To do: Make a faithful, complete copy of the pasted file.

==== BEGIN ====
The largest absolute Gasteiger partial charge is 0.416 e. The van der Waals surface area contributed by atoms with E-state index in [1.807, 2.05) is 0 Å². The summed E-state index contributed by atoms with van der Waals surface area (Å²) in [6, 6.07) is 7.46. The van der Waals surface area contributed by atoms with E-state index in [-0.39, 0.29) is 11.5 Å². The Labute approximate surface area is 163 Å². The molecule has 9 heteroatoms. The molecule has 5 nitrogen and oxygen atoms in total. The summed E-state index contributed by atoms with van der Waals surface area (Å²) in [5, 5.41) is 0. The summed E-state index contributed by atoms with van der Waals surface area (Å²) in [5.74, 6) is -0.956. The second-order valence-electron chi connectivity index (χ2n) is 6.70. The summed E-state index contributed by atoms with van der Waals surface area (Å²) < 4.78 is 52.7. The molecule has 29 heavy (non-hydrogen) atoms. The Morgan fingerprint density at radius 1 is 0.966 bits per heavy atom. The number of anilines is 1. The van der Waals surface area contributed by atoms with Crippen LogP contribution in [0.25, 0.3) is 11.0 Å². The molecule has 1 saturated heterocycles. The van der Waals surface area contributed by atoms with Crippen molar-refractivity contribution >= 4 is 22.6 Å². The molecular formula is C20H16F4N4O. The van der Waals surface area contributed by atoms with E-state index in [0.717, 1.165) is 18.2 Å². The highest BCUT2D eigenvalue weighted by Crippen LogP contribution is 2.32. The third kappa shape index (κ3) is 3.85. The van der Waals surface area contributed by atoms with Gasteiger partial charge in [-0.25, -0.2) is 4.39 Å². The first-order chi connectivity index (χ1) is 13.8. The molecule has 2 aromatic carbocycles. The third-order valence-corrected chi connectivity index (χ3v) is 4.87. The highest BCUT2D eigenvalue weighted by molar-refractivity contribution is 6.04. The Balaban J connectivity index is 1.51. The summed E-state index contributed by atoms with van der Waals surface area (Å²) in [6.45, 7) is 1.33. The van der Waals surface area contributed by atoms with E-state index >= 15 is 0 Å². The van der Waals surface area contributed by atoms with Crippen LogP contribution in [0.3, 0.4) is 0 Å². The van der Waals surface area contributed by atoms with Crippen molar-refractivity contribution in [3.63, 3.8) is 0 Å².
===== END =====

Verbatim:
The largest absolute Gasteiger partial charge is 0.416 e. The van der Waals surface area contributed by atoms with E-state index in [1.807, 2.05) is 0 Å². The summed E-state index contributed by atoms with van der Waals surface area (Å²) in [6, 6.07) is 7.46. The van der Waals surface area contributed by atoms with E-state index in [-0.39, 0.29) is 11.5 Å². The Labute approximate surface area is 163 Å². The molecule has 9 heteroatoms. The molecule has 5 nitrogen and oxygen atoms in total. The summed E-state index contributed by atoms with van der Waals surface area (Å²) in [5, 5.41) is 0. The summed E-state index contributed by atoms with van der Waals surface area (Å²) in [5.74, 6) is -0.956. The second-order valence-electron chi connectivity index (χ2n) is 6.70. The summed E-state index contributed by atoms with van der Waals surface area (Å²) < 4.78 is 52.7. The molecule has 29 heavy (non-hydrogen) atoms. The Morgan fingerprint density at radius 1 is 0.966 bits per heavy atom. The number of anilines is 1. The van der Waals surface area contributed by atoms with Crippen LogP contribution in [0.25, 0.3) is 11.0 Å². The molecule has 1 saturated heterocycles. The van der Waals surface area contributed by atoms with Crippen molar-refractivity contribution >= 4 is 22.6 Å². The molecular formula is C20H16F4N4O. The van der Waals surface area contributed by atoms with E-state index in [0.717, 1.165) is 18.2 Å². The highest BCUT2D eigenvalue weighted by Crippen LogP contribution is 2.32. The third kappa shape index (κ3) is 3.85. The van der Waals surface area contributed by atoms with Gasteiger partial charge in [-0.25, -0.2) is 4.39 Å². The first-order chi connectivity index (χ1) is 13.8. The molecule has 2 aromatic carbocycles. The third-order valence-corrected chi connectivity index (χ3v) is 4.87. The highest BCUT2D eigenvalue weighted by molar-refractivity contribution is 6.04. The Balaban J connectivity index is 1.51. The summed E-state index contributed by atoms with van der Waals surface area (Å²) in [6.45, 7) is 1.33. The van der Waals surface area contributed by atoms with E-state index >= 15 is 0 Å². The van der Waals surface area contributed by atoms with Crippen LogP contribution in [0.3, 0.4) is 0 Å². The van der Waals surface area contributed by atoms with Crippen molar-refractivity contribution in [3.63, 3.8) is 0 Å².